The Scottish Government has the “firm intention” to hold National 5, Higher and Advanced Higher exams this Spring, education secretary Shirley-Anne Somerville has said.
It comes as the Scottish Qualifications Authority (SQA) has announced it will reveal what content pupils will get questions on in their test papers for several subjects.
Referencing ongoing disruption in schools, including some temporary closures and record levels of students and teacher absence, it was revealed the “Scenario 2 contingency” had been invoked.
The government said “revision support” would be made available in early March – shortly before senior students could have their tests scrapped should the Covid-19 situation deteriorate.
For subjects such as accounting, business or geography, advance notice of what content will or will not be assessed will be shared with pupils.
For others, such as biology or English, only some exam content will be revealed in advance and the remainder, such as chemistry or computing, will receive no advance notice at all, with students offered what the SQA calls a “study guide” instead.
The subjects that will receive advance notice of content that will be assessed are:
- Administration and IT
- Business Management
- Childcare and Development
- Higher Drama
- National 5 and Higher English (question paper 2 – Scottish Text)
- Environmental Science (essay topic choice)
- Graphic Communication
- Music Technology
The subjects that will receive advance notice of some of the content that will be assessed or topics that they will not be asked about are:
- Applications of Mathematics
- Human Biology
The subjects that will receive just a study guide are:
- Higher Art and Design
- Classical Studies
- Computing Science
- Design and Manufacture
- National 5 Drama
- Engineering Science
- Fashion and Textile Technology
- Health and Food Technology
- Modern Studies
- Practical Cake Craft
- Practical Cookery
For languages, students will be given advance notice of contexts that will be assessed.
Somerville told MSPs: “It remains my firm intention that exams will take place as planned – they will only be cancelled if public health advice says it isn’t safe.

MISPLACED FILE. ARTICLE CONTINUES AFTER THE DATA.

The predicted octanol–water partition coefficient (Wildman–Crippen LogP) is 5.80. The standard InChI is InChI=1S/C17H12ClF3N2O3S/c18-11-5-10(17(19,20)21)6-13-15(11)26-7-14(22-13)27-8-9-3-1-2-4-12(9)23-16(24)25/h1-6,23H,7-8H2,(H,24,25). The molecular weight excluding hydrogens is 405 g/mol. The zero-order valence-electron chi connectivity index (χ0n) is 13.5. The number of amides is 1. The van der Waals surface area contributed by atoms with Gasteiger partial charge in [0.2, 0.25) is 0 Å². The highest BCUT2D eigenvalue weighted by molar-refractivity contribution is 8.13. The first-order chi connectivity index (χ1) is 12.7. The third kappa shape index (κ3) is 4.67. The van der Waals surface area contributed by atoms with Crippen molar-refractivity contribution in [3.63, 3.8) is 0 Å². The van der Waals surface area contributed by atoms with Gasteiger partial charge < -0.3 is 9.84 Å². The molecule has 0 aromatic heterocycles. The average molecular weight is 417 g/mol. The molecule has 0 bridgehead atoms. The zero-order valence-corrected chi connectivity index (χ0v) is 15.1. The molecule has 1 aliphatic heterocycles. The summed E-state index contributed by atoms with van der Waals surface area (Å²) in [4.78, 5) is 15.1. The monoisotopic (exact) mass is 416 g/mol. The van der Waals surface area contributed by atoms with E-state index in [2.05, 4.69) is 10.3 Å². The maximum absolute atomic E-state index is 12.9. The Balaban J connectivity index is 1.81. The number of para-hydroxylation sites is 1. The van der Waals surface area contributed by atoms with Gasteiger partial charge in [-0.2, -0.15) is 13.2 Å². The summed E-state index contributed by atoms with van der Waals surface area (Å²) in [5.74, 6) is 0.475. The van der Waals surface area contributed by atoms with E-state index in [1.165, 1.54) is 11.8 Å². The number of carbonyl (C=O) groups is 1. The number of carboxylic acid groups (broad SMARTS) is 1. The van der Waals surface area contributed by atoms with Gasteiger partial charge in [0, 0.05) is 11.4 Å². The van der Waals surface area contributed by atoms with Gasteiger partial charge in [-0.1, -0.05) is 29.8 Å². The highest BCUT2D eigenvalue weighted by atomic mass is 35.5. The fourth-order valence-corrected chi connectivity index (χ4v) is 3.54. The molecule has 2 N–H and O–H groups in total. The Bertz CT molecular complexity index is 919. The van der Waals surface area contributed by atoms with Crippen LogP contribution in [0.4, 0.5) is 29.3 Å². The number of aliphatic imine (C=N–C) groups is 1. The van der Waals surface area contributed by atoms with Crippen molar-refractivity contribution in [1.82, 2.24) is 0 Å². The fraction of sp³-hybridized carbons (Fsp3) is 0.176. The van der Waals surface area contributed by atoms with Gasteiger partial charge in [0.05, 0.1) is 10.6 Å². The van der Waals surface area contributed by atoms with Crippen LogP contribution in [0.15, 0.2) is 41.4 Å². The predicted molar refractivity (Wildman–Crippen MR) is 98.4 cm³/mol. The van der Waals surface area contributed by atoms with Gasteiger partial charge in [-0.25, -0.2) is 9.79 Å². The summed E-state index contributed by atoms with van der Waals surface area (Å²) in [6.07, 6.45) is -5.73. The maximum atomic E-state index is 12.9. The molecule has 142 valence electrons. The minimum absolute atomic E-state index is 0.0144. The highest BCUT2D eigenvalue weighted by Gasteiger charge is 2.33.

“While the number of full and partial school closures has been small, it is clear that many secondary schools have experienced extreme disruption as a result of the Omicron variant – particularly in the first half of January – in relation to both student and teacher absences.
“This package of measures is designed to ensure our learners are fully supported in their learning and preparations for the exams this year.”
The SQA exam timetable is due to start on April 26 with prelims already underway.
The SQA also announced a series of measures that “acknowledge the disruption caused by the pandemic”.
There will be back-up for learners who are unable to attend their an exam due to illness or bereavement, grading will take into account the impact of the pandemic, and, once results have been published, learners will have free direct access to appeal.
The Educational Institute of Scotland (EIS), the country’s largest teaching union, welcomed the SQA’s package of support.
The EIS argued that there should not be a return to “high stakes” exams this year given the risk of further Covid disruption and the “inequalities” that characterise the exam system.
However, the Scottish Government remained set on an exam diet.
EIS general secretary Larry Flanagan said: “The provision by the SQA of some revision support for courses which have an exam is helpful for students, though it will be important that schools and local authorities are supported to enable additional relevant study support for young people who would not otherwise have access to private tutors, in order that students might benefit from the SQA revisions aids on a more equitable basis.
“The inclusion this year of an appeals service that can be accessed by students who perform less well in the final exams than their evidence-based estimates suggest, and of arrangements for exceptional circumstances in the event that students are unable to sit the final exam, also provide some mitigation of the impacts of Covid disruption on learner outcomes.”
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